So, here we are with the second of the 10-album collection to be released over the next four months that documents Misha Mansoor’s pre-Periphery project, Bulb (in descending order from volume 8, oldest to newest material, and including a couple of surprise compilations). Archives: Volume 8 (read our review here) was a sprawling smorgasbord that highlighted a lot of Mansoor’s strengths and variable stylistic outlets and was a core overview introduction to the series, and Archives: Volume 7 continues that stream with more of a focus on certain key areas.
More than its predecessor, Archives: Volume 7 seems to have a spotlight on the guitar-work. It’s no secret that Mansoor is right up there technically with the shred masters of the past and on par with djent guitarist contemporaries such as Tosin Abasi and Plini, but his easy-going and humble demeanour always seems to keep him from being spoken about on those levels. Whenever he kicks into high gear on Periphery songs, it’s always a very welcome surprise and jaws naturally drop, so let’s just say that the guy is a bit of a stringed genius. Here we get to see him in his element as a solo player without any restrictions, and the results are as astounding as expected.
Songs like “B Equals D,” “Breeze,” and “FF7 Ahead On Our Way Cover (1)” show the man shredding with abandon and throwing out tasty leads as if it were the easiest thing in the world. “FF7 Ahead On Our Way Cover (1)” is especially emotive with a real Eric Johnson-esque, tone-heavy attention to the lead compositions, and is a beautiful thing. Elsewhere, there are short fragments that were either simply broad sketches or possibly even concepts that would be explored further in Periphery, such as “Numberwang,” “Axe 2 High Gain Test,” and “Excalibur” – whilst these may not be songs by any standard definition, they give an insight into Mansoor’s workings on guitar and also as a songwriter, which is ultimately one of the treasures of this monster album collection.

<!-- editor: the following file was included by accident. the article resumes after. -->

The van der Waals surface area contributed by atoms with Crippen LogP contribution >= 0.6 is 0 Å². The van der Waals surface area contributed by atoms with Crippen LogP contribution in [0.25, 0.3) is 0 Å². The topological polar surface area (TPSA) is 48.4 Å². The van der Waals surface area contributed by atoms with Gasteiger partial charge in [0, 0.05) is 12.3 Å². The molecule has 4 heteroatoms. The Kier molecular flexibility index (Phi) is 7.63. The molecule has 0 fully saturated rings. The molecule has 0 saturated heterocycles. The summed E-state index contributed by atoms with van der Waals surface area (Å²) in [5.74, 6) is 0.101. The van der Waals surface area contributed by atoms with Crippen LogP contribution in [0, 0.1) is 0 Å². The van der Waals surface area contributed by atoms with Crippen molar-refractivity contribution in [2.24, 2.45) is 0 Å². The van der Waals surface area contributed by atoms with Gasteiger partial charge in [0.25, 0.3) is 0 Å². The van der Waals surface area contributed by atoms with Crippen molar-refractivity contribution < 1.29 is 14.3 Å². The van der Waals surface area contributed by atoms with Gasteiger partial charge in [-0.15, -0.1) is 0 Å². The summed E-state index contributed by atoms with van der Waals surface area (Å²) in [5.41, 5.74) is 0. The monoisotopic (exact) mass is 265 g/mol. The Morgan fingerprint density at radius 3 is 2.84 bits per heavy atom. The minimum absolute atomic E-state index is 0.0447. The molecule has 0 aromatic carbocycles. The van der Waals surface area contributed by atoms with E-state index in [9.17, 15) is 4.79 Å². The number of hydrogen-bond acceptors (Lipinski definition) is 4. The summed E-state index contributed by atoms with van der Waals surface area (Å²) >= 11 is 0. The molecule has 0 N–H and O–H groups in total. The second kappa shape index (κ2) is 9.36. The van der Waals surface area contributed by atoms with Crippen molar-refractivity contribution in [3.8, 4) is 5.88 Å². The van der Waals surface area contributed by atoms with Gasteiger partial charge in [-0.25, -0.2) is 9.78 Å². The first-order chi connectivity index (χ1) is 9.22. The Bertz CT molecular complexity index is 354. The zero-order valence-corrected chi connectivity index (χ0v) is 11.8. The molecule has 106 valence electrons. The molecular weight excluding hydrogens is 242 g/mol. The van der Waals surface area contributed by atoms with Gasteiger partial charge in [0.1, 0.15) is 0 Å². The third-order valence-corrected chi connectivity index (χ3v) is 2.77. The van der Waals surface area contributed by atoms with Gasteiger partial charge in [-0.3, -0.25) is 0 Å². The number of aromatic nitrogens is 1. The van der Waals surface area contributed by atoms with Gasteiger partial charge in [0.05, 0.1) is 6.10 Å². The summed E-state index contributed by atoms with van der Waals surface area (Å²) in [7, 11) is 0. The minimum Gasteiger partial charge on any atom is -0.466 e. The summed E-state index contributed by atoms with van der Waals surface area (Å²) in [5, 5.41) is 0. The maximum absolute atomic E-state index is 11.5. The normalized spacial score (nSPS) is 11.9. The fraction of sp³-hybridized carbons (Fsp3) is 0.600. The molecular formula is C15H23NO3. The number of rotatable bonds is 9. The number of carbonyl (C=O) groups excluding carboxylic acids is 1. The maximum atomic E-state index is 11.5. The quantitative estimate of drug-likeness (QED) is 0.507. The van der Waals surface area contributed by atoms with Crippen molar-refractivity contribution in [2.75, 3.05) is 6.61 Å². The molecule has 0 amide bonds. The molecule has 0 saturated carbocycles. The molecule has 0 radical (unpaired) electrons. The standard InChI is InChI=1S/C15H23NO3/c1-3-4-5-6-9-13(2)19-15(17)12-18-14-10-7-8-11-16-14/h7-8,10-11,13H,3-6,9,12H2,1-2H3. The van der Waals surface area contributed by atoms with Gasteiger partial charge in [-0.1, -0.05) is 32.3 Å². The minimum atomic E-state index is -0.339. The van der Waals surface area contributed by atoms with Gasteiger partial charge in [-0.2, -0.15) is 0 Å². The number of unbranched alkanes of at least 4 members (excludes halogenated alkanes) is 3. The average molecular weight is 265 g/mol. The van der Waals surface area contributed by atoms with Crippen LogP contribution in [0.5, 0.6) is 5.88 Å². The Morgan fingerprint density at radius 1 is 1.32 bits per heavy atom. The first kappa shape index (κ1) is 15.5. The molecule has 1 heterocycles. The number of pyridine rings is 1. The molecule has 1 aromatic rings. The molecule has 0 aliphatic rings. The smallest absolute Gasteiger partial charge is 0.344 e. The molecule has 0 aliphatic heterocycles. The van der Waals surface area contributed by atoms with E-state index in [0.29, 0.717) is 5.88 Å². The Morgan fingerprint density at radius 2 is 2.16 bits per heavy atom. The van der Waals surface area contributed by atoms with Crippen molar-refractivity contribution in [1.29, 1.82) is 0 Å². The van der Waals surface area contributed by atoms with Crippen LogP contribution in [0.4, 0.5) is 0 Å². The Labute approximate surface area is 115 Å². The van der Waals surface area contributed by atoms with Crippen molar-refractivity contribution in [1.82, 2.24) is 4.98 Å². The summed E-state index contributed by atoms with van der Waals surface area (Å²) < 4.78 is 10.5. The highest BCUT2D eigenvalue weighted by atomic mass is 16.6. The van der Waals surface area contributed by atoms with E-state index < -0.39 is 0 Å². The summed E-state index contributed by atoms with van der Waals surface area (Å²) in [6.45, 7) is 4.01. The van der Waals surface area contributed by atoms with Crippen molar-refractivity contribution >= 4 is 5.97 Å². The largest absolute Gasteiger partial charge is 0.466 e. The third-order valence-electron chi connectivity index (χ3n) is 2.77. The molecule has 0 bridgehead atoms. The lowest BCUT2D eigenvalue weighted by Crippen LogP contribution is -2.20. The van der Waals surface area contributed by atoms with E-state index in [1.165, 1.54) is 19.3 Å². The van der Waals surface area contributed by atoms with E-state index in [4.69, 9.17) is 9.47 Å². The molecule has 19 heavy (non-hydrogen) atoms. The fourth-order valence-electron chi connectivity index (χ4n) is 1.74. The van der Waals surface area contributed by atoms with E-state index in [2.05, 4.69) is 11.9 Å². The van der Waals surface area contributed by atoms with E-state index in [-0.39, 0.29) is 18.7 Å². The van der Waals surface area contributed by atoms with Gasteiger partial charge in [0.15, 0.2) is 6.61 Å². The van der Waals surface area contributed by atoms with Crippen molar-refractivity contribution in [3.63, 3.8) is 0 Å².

There are heavy djent assaults (“New Snu,” “Mayones 8 Clip,” “Strizzwald”) that are exercises in time signature mastery and the exciting heaviness of the genre. Digging deeper, there are songs that sound like vocal-less Periphery (“Breeze”) and also Periphery songs that never were but should have been (“FF7 Prelude Bombfare Medley”), all dressed neatly with that Mansoor class and nimble fingerwork. Possibly the most unusual of all the tracks here is “Nyan Bulb,” an upbeat tune driven by a catchy melody and rhythm that, even without a solo, is refreshing in a way that Joe Satriani claimed as his own with “Summer Song” on his successful 1992 album, The Extremist.
Once again, Archives: Volume 7 proves that we have a really exciting rabbit-hole ahead of us in the rest of the series, a geeky wonderland where we get to hang out with the guitarist/musician in his most personal space and explore all the intricate facets of his talent. At around 20 minutes less than the first album in the series, Archives: Volume 7 is a shorter, tighter grouping of music that is both fun and breath-taking, and a magical listen for prog/shred/djent/Periphery/Mansoor fans everywhere.
Archives: Volume 7 Track Listing:
1. Axe 2 Clean Test
2. Axe 2 High Gain Test
3. B Equals D
6. FF7 Ahead On Our Way Cover (1)
7. FF7 Prelude Bombfare Medley
9. Mayones 8 Clip
10. MF And RG Test
11. New Snu
13. Nyan Bulb
Run Time: 34 minutes
Release Date: June 26, 2020
Record Label: 3DOT Recordings